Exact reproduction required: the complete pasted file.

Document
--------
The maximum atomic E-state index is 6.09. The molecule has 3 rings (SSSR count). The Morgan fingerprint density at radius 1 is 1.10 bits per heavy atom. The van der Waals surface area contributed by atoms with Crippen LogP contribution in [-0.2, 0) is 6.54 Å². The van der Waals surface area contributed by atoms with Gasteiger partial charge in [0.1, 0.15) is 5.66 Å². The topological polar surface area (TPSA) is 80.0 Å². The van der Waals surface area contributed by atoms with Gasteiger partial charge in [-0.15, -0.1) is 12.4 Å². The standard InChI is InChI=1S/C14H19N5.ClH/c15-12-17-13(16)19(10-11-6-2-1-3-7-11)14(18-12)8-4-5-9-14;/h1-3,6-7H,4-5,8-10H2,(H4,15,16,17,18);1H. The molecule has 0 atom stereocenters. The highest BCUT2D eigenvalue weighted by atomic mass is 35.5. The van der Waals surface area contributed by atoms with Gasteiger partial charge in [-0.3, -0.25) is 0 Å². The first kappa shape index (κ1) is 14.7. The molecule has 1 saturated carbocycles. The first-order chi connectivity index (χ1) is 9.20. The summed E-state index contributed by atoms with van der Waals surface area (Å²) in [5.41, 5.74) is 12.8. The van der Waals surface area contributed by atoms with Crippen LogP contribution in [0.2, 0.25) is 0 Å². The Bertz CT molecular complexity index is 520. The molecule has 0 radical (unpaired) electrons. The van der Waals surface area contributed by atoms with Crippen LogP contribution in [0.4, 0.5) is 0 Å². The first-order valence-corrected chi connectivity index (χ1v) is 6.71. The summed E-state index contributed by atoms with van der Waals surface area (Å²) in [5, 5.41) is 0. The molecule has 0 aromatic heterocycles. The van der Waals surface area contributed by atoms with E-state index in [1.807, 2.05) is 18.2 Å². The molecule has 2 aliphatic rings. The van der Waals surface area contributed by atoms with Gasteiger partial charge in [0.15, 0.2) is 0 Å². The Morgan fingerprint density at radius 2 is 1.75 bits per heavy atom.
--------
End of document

The maximum atomic E-state index is 6.09. The molecule has 3 rings (SSSR count). The Morgan fingerprint density at radius 1 is 1.10 bits per heavy atom. The van der Waals surface area contributed by atoms with Crippen LogP contribution in [-0.2, 0) is 6.54 Å². The van der Waals surface area contributed by atoms with Gasteiger partial charge in [0.1, 0.15) is 5.66 Å². The topological polar surface area (TPSA) is 80.0 Å². The van der Waals surface area contributed by atoms with Gasteiger partial charge in [-0.15, -0.1) is 12.4 Å². The standard InChI is InChI=1S/C14H19N5.ClH/c15-12-17-13(16)19(10-11-6-2-1-3-7-11)14(18-12)8-4-5-9-14;/h1-3,6-7H,4-5,8-10H2,(H4,15,16,17,18);1H. The molecule has 0 atom stereocenters. The highest BCUT2D eigenvalue weighted by atomic mass is 35.5. The van der Waals surface area contributed by atoms with Gasteiger partial charge in [-0.3, -0.25) is 0 Å². The first kappa shape index (κ1) is 14.7. The molecule has 1 saturated carbocycles. The first-order chi connectivity index (χ1) is 9.20. The summed E-state index contributed by atoms with van der Waals surface area (Å²) in [5.41, 5.74) is 12.8. The van der Waals surface area contributed by atoms with Crippen LogP contribution in [0.2, 0.25) is 0 Å². The Bertz CT molecular complexity index is 520. The molecule has 0 radical (unpaired) electrons. The van der Waals surface area contributed by atoms with Crippen LogP contribution in [0.4, 0.5) is 0 Å². The first-order valence-corrected chi connectivity index (χ1v) is 6.71. The summed E-state index contributed by atoms with van der Waals surface area (Å²) in [5, 5.41) is 0. The molecule has 0 aromatic heterocycles. The van der Waals surface area contributed by atoms with E-state index in [1.807, 2.05) is 18.2 Å². The molecule has 2 aliphatic rings. The van der Waals surface area contributed by atoms with Gasteiger partial charge in [0.15, 0.2) is 0 Å². The Morgan fingerprint density at radius 2 is 1.75 bits per heavy atom.